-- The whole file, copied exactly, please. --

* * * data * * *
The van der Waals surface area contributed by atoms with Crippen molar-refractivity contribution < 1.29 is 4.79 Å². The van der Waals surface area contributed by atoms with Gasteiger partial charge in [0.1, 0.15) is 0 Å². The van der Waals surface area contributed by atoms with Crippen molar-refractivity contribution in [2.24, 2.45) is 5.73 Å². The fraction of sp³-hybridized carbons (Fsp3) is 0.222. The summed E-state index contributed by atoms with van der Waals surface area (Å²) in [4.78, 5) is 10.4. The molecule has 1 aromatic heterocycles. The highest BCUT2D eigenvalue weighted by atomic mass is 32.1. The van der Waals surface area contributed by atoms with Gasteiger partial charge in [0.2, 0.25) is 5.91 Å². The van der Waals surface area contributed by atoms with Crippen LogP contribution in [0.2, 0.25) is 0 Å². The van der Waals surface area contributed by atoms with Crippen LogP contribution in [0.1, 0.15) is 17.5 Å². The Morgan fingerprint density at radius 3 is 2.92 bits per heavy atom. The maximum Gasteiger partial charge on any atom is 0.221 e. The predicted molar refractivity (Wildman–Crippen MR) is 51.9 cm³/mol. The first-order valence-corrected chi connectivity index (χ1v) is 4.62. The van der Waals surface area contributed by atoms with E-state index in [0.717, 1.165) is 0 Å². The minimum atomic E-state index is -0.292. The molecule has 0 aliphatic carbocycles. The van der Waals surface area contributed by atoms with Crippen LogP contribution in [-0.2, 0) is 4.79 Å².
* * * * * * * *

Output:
The van der Waals surface area contributed by atoms with Crippen molar-refractivity contribution < 1.29 is 4.79 Å². The van der Waals surface area contributed by atoms with Gasteiger partial charge in [0.1, 0.15) is 0 Å². The van der Waals surface area contributed by atoms with Crippen molar-refractivity contribution in [2.24, 2.45) is 5.73 Å². The fraction of sp³-hybridized carbons (Fsp3) is 0.222. The summed E-state index contributed by atoms with van der Waals surface area (Å²) in [4.78, 5) is 10.4. The molecule has 1 aromatic heterocycles. The highest BCUT2D eigenvalue weighted by atomic mass is 32.1. The van der Waals surface area contributed by atoms with Gasteiger partial charge in [0.2, 0.25) is 5.91 Å². The van der Waals surface area contributed by atoms with Crippen LogP contribution in [0.2, 0.25) is 0 Å². The van der Waals surface area contributed by atoms with Crippen LogP contribution in [0.1, 0.15) is 17.5 Å². The Morgan fingerprint density at radius 3 is 2.92 bits per heavy atom. The maximum Gasteiger partial charge on any atom is 0.221 e. The predicted molar refractivity (Wildman–Crippen MR) is 51.9 cm³/mol. The first-order valence-corrected chi connectivity index (χ1v) is 4.62. The van der Waals surface area contributed by atoms with E-state index in [0.717, 1.165) is 0 Å². The minimum atomic E-state index is -0.292. The molecule has 0 aliphatic carbocycles. The van der Waals surface area contributed by atoms with Crippen LogP contribution in [-0.2, 0) is 4.79 Å².